In response to the Armenian government’s request, UNECE developed a city profile for the city of Goris. The key indicators proved to be an efficient tool to analyse a city’s economic, environmental and socio-cultural potential to become smart. As the KPIs refer to the SDGs, their use also supported the development of evidence-based strategies for SDG 11 and other urban SDGs (three, five, nine and 13). The city profile contained policy recommendations and concrete proposals for infrastructure investment projects and for building up capacities to support sustainable housing and urban development. It also included recommendations on the restoration and preservation of cultural heritage, construction of social housing, creation of information and communication technologies (ICT) and digital infrastructure, and improvement of waste collection and treatment, including wastewater. The recommendations in the city profile were reflected in the city development plan approved by the City Council and the Armenian government’s Urban Development Committee.
In 2017, UNECE, ITU and other partners developed 92 international standards – the Key Performance Indicators (KPIs) for Smart Sustainable Cities – within the framework of U4SSC. The aim of U4SSC is to provide cities with recommendations for making them smarter and more sustainable by means of information and communication technologies (ICT). It also generates best practices. The 92 KPIs are subdivided into the areas of economy, environment and society and culture, each of which comprises further subgroups. This is intended to provide a holistic view of a city’s performance. Originally, the idea behind the KPIs was initiated by United Smart Cities (USC).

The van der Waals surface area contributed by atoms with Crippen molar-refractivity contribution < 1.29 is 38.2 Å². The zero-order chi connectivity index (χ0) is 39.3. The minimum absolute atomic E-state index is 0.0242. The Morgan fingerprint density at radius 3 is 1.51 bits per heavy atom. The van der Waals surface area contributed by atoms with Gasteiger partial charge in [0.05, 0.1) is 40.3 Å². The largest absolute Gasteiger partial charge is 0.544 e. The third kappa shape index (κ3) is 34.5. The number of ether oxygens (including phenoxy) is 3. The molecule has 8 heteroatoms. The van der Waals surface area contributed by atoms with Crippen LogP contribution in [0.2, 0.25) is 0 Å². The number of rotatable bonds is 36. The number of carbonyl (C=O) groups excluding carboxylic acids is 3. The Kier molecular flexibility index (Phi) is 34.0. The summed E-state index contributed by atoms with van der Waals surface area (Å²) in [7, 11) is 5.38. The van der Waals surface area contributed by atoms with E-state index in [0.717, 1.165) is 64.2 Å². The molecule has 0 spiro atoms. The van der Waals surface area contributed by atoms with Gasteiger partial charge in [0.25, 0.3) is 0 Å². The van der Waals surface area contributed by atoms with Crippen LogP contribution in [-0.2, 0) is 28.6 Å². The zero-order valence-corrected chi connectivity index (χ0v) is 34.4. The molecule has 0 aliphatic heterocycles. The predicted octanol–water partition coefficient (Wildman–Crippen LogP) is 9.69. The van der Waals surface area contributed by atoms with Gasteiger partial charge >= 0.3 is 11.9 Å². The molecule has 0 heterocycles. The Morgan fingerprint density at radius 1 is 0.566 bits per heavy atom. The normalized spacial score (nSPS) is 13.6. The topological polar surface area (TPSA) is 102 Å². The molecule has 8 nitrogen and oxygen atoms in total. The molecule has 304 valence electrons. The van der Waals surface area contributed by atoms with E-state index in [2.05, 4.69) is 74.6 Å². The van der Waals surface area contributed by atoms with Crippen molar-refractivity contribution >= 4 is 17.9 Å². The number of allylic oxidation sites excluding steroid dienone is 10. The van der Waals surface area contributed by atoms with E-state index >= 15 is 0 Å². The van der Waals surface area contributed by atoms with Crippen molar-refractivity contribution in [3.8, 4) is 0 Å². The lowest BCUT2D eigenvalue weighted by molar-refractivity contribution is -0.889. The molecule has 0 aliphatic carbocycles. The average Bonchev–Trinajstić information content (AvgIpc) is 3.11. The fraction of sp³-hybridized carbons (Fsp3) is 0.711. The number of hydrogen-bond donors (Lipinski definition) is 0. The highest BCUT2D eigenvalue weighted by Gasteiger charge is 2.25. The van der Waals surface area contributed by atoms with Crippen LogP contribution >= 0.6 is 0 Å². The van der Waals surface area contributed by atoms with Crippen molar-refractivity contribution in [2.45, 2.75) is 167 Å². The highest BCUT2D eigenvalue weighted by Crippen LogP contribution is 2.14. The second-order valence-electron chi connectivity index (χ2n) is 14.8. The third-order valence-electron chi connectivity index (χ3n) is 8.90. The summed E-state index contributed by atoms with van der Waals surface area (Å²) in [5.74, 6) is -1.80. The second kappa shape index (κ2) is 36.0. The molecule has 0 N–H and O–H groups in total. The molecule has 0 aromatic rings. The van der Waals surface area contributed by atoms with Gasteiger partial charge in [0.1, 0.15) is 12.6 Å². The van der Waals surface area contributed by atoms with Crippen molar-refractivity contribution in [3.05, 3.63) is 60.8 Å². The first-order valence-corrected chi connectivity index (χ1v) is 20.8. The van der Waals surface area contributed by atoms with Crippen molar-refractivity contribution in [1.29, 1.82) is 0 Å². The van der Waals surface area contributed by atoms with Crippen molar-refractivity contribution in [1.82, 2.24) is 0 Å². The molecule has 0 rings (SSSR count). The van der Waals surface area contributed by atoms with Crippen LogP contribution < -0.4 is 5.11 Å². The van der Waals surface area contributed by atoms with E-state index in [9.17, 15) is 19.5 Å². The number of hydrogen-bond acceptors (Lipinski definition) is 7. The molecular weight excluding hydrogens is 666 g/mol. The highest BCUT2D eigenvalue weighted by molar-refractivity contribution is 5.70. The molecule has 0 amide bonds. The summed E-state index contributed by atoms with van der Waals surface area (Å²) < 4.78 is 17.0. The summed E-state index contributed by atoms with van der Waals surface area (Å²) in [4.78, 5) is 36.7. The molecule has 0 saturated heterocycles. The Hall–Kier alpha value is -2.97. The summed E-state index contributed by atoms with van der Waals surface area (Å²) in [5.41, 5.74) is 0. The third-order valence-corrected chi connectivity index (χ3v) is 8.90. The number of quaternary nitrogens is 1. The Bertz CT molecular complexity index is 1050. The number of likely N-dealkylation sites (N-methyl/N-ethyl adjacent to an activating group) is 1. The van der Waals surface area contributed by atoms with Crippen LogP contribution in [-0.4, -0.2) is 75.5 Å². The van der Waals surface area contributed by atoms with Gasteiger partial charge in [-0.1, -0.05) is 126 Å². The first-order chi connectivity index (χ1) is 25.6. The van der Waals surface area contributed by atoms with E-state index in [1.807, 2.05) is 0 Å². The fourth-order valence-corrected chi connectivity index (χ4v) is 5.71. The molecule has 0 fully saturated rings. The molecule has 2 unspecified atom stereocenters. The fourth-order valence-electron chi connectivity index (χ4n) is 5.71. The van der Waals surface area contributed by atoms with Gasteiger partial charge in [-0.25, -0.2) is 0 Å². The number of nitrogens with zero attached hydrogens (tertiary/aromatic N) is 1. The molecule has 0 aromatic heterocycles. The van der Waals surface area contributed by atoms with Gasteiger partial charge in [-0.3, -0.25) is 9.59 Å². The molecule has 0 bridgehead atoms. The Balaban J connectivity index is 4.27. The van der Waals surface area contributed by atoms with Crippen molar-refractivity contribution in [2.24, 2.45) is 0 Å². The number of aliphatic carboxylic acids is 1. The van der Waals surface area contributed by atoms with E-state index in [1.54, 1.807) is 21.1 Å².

The KPIs are consistent with the 17 Sustainable Development Goals (SDGs). These were adopted by the United Nations General Assembly in 2015 as part of the 2030 Agenda for Sustainable Development. Goal 11 is explicitly addressed to sustainable cities and municipalities.
The KPIs are designed to help cities evaluate their progress towards the development goals (as well as the goal of becoming smarter and more sustainable). They provide cities with a standardised method for collecting data, and provide guidance and support in measuring performance and progress. The KPIs cover roughly the following areas: ICT, transport, productivity, infrastructure, spatial planning, innovation, air quality, water and sanitation, waste, public spaces, energy, education, health, culture, security, housing.
Based on this, UNECE is preparing city profiles within the USC framework (Smart Sustainable City Profiles). In addition to performance and potential, these studies contain specific recommendations for action. The cities are supported by a team of international experts coordinated by UNECE and local specialists in order to mould these recommendations into a strategic plan (City Action Plan).
The article was published in our summer issue 2018 „Stadt – Land – Berg“.